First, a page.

vietnamese service london, vietnamese language london, vietnamese translation london, vietnamese interpreting london, vietnamese culture, vietname history online, vietnamese interpreters london,vietnamese translators london uk, learn vietnamese london, london vietnamese lesson, london uk vietnamese lecture, brief hanoi history, brief saigon history, brief hue history, brief vietnam history

vietnamese applied translation, vietnamese literature, vietnamese business language, vietnamese language service uk london, word by word vietnamese, word for word vietnamese, faithful vietnamese, vietnamese literal, vietnamese idiomatic, vietnamese english transcript, native vietnamese london, authentic vietnamese london, vietnamese family law, vietnamese applied translation, vietnamese housing benefit, telephone interpreting vietnamese, face to face interpreting vietnamese, private vietnamese lesson, good vietnamese lesson, consecutive vietnamese

interview in vietnamese, simultaneous vietnamese, conference vietnamese interpreting, vietnamese language and society, vietnamese translation agency, vietnamese interpreting agency, magistrates court vietnamese, crown court vietnamese, county court vietnamese, cps vietnamese, probation vietnamese, community order vietnamese, police vietnamese, custody vietnamese, deportation vietnamese, detention centre vietnamese legal representative vietnamese, health service vietnamese, social service vietnamese, prison visit vietnamese, court service vietnamese, legal service vietnamese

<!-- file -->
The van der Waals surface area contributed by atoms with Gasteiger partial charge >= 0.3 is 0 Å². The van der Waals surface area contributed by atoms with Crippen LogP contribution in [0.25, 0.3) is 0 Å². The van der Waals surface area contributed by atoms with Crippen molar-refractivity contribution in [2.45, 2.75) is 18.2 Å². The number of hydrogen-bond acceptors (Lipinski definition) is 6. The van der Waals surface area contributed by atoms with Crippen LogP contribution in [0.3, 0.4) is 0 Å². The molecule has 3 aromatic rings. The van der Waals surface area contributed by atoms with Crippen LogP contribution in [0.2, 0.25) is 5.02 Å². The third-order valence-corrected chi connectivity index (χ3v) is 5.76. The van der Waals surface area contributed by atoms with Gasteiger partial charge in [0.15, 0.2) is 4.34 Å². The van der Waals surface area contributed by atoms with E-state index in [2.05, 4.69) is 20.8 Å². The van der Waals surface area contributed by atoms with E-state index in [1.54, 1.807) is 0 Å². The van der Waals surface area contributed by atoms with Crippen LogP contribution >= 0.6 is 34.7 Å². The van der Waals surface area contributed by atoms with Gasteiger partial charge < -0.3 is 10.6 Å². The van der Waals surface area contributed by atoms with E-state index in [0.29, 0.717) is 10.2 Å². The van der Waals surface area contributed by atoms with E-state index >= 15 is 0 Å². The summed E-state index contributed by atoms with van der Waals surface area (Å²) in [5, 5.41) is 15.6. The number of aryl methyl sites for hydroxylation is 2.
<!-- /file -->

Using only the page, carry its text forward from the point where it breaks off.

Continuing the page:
immigration vietnamese, criminal vietnamese, employment tribunal vietnamese, immigration tribunal vietnamese, ias vietnamese, rlc vietnamese, rc vietnamese, dpsi vietnamese, met test vietnamese, ma translation vietnamese, iit member vietnamese, iol member vietnamese, refugee vietnamese, local government vietnamese, health vietnamese, child care vietnamese, diploma translation vietnamese, bilingual english vietnamese, guardian vietnamese, respondent vietnamese, statement vietnamese, sef vietnamese, evidence vietnamese, family vietnamese, appeal service vietnamese, asylum vietnamese, cultural vietnamese, contextual vietnamese, medical vietnamese, tape interview vietnamese, vietnamese south east, vietnamese south west technical vietnamese, vietnamese literature, legal vietnamese, religious vietnamese, vietnamese idiom, literal vietnamese, dictionary vietnamese business vietnamese, educational vietnamese, housing vietnamese, commercial vietnamese

10 Typical Vietnamese Dishes